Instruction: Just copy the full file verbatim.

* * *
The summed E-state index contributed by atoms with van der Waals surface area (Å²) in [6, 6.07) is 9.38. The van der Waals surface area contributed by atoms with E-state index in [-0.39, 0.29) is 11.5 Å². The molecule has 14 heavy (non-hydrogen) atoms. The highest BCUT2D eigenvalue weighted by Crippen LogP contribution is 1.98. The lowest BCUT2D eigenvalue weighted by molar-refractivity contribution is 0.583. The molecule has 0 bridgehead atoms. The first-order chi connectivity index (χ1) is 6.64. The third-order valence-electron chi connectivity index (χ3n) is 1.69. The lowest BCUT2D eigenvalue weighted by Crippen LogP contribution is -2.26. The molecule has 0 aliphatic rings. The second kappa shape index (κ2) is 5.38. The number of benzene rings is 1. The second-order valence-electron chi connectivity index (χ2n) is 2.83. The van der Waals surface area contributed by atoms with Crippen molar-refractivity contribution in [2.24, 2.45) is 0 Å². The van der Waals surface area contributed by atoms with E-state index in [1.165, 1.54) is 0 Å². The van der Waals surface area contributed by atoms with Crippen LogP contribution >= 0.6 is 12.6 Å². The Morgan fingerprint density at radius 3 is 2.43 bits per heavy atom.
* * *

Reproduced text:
The summed E-state index contributed by atoms with van der Waals surface area (Å²) in [6, 6.07) is 9.38. The van der Waals surface area contributed by atoms with E-state index in [-0.39, 0.29) is 11.5 Å². The molecule has 14 heavy (non-hydrogen) atoms. The highest BCUT2D eigenvalue weighted by Crippen LogP contribution is 1.98. The lowest BCUT2D eigenvalue weighted by molar-refractivity contribution is 0.583. The molecule has 0 bridgehead atoms. The first-order chi connectivity index (χ1) is 6.64. The third-order valence-electron chi connectivity index (χ3n) is 1.69. The lowest BCUT2D eigenvalue weighted by Crippen LogP contribution is -2.26. The molecule has 0 aliphatic rings. The second kappa shape index (κ2) is 5.38. The number of benzene rings is 1. The second-order valence-electron chi connectivity index (χ2n) is 2.83. The van der Waals surface area contributed by atoms with Crippen molar-refractivity contribution in [2.24, 2.45) is 0 Å². The van der Waals surface area contributed by atoms with E-state index in [1.165, 1.54) is 0 Å². The van der Waals surface area contributed by atoms with Crippen LogP contribution >= 0.6 is 12.6 Å². The Morgan fingerprint density at radius 3 is 2.43 bits per heavy atom.